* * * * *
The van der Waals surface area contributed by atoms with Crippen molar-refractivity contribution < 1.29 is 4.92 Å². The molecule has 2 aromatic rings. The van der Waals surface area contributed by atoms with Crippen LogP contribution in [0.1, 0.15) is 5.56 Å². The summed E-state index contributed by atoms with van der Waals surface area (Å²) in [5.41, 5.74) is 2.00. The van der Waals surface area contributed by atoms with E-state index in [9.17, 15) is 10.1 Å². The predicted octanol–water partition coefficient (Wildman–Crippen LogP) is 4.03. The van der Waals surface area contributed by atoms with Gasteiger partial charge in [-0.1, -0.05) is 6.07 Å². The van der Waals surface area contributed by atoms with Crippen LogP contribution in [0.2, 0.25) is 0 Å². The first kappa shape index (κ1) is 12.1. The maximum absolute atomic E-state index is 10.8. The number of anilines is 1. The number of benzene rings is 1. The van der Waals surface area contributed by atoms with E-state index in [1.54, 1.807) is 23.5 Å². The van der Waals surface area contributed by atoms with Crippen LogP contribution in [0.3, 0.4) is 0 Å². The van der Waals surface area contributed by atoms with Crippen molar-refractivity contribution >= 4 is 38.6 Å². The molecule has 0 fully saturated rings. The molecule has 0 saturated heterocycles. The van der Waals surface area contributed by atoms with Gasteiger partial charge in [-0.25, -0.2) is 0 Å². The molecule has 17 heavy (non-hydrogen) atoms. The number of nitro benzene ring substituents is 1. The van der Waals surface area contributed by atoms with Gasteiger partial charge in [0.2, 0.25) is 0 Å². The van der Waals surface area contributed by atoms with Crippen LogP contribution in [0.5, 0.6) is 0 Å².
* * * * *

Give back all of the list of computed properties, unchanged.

The van der Waals surface area contributed by atoms with Crippen molar-refractivity contribution < 1.29 is 4.92 Å². The molecule has 2 aromatic rings. The van der Waals surface area contributed by atoms with Crippen LogP contribution in [0.1, 0.15) is 5.56 Å². The summed E-state index contributed by atoms with van der Waals surface area (Å²) in [5.41, 5.74) is 2.00. The van der Waals surface area contributed by atoms with E-state index in [9.17, 15) is 10.1 Å². The predicted octanol–water partition coefficient (Wildman–Crippen LogP) is 4.03. The van der Waals surface area contributed by atoms with Gasteiger partial charge in [-0.1, -0.05) is 6.07 Å². The van der Waals surface area contributed by atoms with Crippen LogP contribution in [0.2, 0.25) is 0 Å². The first kappa shape index (κ1) is 12.1. The maximum absolute atomic E-state index is 10.8. The number of anilines is 1. The number of benzene rings is 1. The van der Waals surface area contributed by atoms with E-state index in [1.54, 1.807) is 23.5 Å². The van der Waals surface area contributed by atoms with Crippen LogP contribution in [0.3, 0.4) is 0 Å². The van der Waals surface area contributed by atoms with Crippen molar-refractivity contribution >= 4 is 38.6 Å². The molecule has 0 fully saturated rings. The molecule has 0 saturated heterocycles. The van der Waals surface area contributed by atoms with Gasteiger partial charge in [-0.25, -0.2) is 0 Å². The molecule has 17 heavy (non-hydrogen) atoms. The number of nitro benzene ring substituents is 1. The van der Waals surface area contributed by atoms with Gasteiger partial charge in [0.2, 0.25) is 0 Å². The van der Waals surface area contributed by atoms with Crippen LogP contribution in [0.5, 0.6) is 0 Å².